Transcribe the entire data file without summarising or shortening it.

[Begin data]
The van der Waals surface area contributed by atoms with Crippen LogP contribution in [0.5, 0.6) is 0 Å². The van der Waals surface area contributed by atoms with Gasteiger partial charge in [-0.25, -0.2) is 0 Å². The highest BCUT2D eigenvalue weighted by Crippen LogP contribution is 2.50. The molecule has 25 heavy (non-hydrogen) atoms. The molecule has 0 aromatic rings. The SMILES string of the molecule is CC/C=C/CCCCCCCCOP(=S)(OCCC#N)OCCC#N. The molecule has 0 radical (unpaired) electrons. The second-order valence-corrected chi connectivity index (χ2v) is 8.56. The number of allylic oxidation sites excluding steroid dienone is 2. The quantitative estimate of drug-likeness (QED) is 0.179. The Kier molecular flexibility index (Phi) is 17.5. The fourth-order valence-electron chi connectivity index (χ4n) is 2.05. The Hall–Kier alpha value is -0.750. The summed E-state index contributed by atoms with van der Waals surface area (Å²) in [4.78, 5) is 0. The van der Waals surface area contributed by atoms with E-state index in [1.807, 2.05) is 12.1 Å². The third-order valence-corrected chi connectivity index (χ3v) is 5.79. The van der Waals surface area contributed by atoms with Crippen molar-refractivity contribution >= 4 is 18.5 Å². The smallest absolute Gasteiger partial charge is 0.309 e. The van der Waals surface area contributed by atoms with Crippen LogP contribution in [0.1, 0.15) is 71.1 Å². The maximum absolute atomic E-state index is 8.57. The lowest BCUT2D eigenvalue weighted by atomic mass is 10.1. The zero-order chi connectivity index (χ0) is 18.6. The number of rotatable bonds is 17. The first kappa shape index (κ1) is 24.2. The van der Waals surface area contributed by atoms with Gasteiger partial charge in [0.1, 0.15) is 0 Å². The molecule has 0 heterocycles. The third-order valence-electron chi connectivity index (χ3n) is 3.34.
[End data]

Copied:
The van der Waals surface area contributed by atoms with Crippen LogP contribution in [0.5, 0.6) is 0 Å². The van der Waals surface area contributed by atoms with Gasteiger partial charge in [-0.25, -0.2) is 0 Å². The highest BCUT2D eigenvalue weighted by Crippen LogP contribution is 2.50. The molecule has 25 heavy (non-hydrogen) atoms. The molecule has 0 aromatic rings. The SMILES string of the molecule is CC/C=C/CCCCCCCCOP(=S)(OCCC#N)OCCC#N. The molecule has 0 radical (unpaired) electrons. The second-order valence-corrected chi connectivity index (χ2v) is 8.56. The number of allylic oxidation sites excluding steroid dienone is 2. The quantitative estimate of drug-likeness (QED) is 0.179. The Kier molecular flexibility index (Phi) is 17.5. The fourth-order valence-electron chi connectivity index (χ4n) is 2.05. The Hall–Kier alpha value is -0.750. The summed E-state index contributed by atoms with van der Waals surface area (Å²) in [4.78, 5) is 0. The van der Waals surface area contributed by atoms with E-state index in [1.807, 2.05) is 12.1 Å². The third-order valence-corrected chi connectivity index (χ3v) is 5.79. The van der Waals surface area contributed by atoms with Crippen molar-refractivity contribution >= 4 is 18.5 Å². The smallest absolute Gasteiger partial charge is 0.309 e. The van der Waals surface area contributed by atoms with Crippen LogP contribution in [0.1, 0.15) is 71.1 Å². The maximum absolute atomic E-state index is 8.57. The lowest BCUT2D eigenvalue weighted by atomic mass is 10.1. The zero-order chi connectivity index (χ0) is 18.6. The number of rotatable bonds is 17. The first kappa shape index (κ1) is 24.2. The van der Waals surface area contributed by atoms with Gasteiger partial charge in [0.1, 0.15) is 0 Å². The molecule has 0 heterocycles. The third-order valence-electron chi connectivity index (χ3n) is 3.34.